On March 31, 2020, state and local special education administration organizations recommended temporary relief for certain IDEA provisions due to the school closures resulting from the COVID-19 pandemic.
The organizations involved in drafting the recommendations include the National Association of State Directors of Special Education (NASDSE) and the Counsel of Administrators of Special Education (CASE). In addition, 31 state CASE affiliates sent the same letter which included said recommendations to OSERS.
The letter from CASE and NASDSE contains the following recommendations:
- A recommendation that timelines for annual IEP reviews, complaints, Part C to Part B transitions, and the 60 school day initial evaluation and re-evaluation due dates be paused from the day schools closed due to the pandemic and last until no more than 45 school days after the regular school year in-person student instruction has resumed. As you know, Pennsylvania’s timeline for completion of evaluation reports is 60 calendar days. However, to date, this Pennsylvania regulation has not been suspended to provide some additional flexibility to Pennsylvania schools to complete evaluations within 60 school days, rather than 60 calendar days.
- A recommendation that IEPs written before school closed be maintained and additional distance learning plans be documented if needed, rather than changing every student’s placement because of the extended school closures beyond 10 days.
- A recommendation that data collection and corrective action plan requirements be temporarily adjusted because some of the data cannot be captured now, including data elements for Annual Performance Reports and State Systemic Improvement Plans.
- Due to the extended school closures and announcements by some states that schools will remain closed through the end of the 2019-2020 school year, a recommendation that the requirement for MOE to be waived for the 2019-2020 school year and that unspent Coordinated Early Intervening Services proportionate share dollars be carried over to the 2020-2021 school year.
These recommendations were prepared in anticipation of a report the U.S. Education Secretary Betsy DeVos will submit to Congress by the end of April as required by the CARES Act, which does not provide waiver authority regarding the IDEA to the Secretary of Education. However, it does require her to submit a report to Congress within thirty (30) days of passage of the CARES Act indicating which waivers may be needed to help States and Districts comply with IDEA.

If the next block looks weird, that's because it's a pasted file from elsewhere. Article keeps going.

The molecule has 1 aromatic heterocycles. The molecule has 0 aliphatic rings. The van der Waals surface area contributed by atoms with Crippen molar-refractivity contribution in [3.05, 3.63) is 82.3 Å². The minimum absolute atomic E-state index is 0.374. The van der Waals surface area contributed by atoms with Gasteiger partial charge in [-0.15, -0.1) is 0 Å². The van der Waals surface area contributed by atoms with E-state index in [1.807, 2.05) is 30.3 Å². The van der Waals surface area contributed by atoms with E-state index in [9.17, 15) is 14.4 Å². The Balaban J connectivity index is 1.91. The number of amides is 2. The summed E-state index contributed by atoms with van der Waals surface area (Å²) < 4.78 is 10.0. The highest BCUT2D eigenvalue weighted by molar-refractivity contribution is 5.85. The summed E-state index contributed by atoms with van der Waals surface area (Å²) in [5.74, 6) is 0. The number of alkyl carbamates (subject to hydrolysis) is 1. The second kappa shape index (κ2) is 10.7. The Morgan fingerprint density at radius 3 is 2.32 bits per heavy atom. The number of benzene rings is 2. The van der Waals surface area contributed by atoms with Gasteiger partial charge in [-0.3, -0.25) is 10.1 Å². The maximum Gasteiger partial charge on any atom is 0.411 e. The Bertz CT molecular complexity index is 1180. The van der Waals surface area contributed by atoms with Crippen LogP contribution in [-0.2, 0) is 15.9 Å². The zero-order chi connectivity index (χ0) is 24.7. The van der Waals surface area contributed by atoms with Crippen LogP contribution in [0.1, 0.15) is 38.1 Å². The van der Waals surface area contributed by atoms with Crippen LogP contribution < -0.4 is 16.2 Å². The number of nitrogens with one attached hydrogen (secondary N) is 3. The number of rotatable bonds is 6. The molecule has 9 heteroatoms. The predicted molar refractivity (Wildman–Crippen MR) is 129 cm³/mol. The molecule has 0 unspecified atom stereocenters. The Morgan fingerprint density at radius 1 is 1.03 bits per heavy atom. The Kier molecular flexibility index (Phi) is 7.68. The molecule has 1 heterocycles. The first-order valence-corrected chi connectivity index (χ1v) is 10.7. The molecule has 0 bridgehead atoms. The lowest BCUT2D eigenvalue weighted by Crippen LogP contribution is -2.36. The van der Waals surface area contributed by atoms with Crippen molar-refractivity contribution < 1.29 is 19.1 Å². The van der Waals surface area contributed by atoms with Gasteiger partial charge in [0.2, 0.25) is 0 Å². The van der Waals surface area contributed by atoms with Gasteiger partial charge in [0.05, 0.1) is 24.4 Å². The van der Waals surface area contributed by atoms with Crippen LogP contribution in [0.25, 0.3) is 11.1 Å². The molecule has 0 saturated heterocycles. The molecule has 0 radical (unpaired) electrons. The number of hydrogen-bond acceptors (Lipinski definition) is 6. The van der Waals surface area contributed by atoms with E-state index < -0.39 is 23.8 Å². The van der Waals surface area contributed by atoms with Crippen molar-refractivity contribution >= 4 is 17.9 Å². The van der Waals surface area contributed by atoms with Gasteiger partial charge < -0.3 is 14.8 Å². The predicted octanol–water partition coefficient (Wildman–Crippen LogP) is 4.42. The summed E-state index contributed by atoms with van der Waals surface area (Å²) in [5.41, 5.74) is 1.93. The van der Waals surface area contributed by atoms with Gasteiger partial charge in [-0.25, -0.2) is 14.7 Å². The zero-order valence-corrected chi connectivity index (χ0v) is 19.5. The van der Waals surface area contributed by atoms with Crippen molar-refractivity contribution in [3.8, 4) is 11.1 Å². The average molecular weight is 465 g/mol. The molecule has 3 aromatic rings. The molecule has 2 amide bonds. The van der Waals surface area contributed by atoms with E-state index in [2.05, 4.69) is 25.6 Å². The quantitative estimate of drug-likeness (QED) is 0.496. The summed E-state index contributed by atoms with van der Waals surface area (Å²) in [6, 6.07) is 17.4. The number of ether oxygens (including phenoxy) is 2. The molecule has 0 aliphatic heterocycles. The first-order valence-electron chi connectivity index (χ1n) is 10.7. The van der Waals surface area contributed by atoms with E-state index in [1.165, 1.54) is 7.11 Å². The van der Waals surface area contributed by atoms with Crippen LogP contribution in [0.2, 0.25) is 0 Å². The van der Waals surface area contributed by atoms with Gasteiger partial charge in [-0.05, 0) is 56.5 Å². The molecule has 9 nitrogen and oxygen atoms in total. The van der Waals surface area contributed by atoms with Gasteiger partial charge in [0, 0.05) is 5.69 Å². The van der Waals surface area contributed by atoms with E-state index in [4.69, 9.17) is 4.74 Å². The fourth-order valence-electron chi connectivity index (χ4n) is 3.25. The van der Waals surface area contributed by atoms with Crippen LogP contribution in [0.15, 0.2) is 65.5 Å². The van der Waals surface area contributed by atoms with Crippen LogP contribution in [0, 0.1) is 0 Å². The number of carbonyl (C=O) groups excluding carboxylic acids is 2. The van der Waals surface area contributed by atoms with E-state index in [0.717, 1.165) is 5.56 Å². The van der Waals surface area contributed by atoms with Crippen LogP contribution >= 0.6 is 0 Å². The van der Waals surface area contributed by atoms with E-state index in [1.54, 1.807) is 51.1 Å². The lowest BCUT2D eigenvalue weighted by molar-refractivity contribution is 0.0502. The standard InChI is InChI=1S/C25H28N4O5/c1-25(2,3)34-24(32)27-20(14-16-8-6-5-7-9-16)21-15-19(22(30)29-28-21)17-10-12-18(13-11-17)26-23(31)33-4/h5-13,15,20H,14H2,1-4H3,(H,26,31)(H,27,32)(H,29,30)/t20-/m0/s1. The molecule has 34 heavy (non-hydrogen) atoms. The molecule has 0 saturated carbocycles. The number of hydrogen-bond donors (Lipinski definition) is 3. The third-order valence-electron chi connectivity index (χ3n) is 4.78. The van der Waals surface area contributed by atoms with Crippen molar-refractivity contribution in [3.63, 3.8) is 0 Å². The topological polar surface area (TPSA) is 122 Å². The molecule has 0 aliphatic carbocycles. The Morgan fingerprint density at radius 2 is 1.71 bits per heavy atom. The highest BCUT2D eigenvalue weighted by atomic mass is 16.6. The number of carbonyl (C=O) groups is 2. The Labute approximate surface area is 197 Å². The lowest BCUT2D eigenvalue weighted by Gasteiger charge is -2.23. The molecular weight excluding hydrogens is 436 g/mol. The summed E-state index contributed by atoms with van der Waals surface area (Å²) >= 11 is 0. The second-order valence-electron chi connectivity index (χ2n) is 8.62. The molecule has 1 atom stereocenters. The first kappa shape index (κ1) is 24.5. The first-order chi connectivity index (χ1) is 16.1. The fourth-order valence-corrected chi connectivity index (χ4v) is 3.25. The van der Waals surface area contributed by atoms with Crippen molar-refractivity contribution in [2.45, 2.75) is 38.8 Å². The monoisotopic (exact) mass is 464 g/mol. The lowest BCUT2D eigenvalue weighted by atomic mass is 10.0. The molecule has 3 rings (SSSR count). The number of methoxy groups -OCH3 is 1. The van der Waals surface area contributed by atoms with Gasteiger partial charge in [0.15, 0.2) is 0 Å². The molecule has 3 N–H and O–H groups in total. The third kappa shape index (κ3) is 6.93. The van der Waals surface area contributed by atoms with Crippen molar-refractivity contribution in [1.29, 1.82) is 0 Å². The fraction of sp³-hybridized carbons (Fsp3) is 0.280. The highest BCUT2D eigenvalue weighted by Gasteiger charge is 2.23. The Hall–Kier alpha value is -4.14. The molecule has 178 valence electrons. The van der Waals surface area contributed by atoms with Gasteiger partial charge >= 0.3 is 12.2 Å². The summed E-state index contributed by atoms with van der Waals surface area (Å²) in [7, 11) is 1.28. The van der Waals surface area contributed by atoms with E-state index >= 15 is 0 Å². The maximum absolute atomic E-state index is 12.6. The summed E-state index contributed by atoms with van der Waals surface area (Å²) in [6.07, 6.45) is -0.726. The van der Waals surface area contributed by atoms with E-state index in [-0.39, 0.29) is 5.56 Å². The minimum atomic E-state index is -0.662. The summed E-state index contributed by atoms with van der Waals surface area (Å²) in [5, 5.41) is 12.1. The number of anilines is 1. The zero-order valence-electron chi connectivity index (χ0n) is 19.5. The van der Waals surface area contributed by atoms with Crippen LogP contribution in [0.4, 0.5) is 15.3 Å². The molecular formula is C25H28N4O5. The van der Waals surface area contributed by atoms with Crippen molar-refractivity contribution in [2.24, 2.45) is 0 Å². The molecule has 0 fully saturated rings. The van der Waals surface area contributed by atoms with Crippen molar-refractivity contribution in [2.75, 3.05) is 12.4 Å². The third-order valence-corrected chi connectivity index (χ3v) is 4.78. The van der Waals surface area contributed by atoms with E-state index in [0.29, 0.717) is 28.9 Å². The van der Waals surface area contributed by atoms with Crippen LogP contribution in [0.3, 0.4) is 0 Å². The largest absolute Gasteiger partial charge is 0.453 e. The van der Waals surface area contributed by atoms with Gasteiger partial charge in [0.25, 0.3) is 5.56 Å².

The NASDSE and CASE are not the only District-supported organizations to make recommendations to the U.S. Education Secretary. For example, the AASA, the School Superintendents Association, has asked the USDOE to consider waivers from timelines for evaluating students and for relief from stringent rules for adjusting a student’s IEP. It has also asked for flexibility from rules that govern how schools must respond to due process complaints that parents file against districts for a failure to provide a FAPE.
On the other side, more than 70 national organizations representing disability, advocacy and civil rights organizations sent their own letter to Ms. Devos and OSERS Acting Assistant Secretary Mark Schultz in which they objected to any additional waivers to the IDEA or Section 504 as a result of the pandemic.
Bottom Line for Schools
The IDEA and its regulations were not drafted to address the issues schools are facing as a result of the COVID-19 pandemic. There is no legal precedent or standard that is applicable to the circumstances as these are unprecedented times. To a certain extent, this was recognized by USDOE in its March 21 guidance.
As per USDOE, “school districts must provide a FAPE consistent with the need to protect the health and safety of disabled students and those individuals providing education, specialized instruction and related services to disabled students. In this unique and ever-changing environment, OCR and OSERS recognize that these exceptional circumstances may affect how all educational and related services and supports are provided and the Department will offer flexibility where possible. . . The determination of how FAPE is to be provided may be different in this time of unprecedented national emergency.”
Providing that the Secretary of Education does in fact, recommend waivers of IDEA due to the pandemic to Congress, there is a light at the end of the tunnel – that Congress would authorize the recommended waivers. However, the current school year may be close to over by the time such authorization is given and waivers are implemented. In order to put districts in the best position, the recommended waivers, if authorized, would need to be effective from the date of mandated school closures. This will not only protect the districts moving forward, but also will protect the districts for any past violations of mandatory IDEA timelines during the school closure period.
If you have a question, please contact your legal counsel or one of the special education attorneys at KingSpry.
School Law Bullets are a publication of KingSpry’s Education Law Practice Group. This article is meant to be informational and does not constitute legal advice.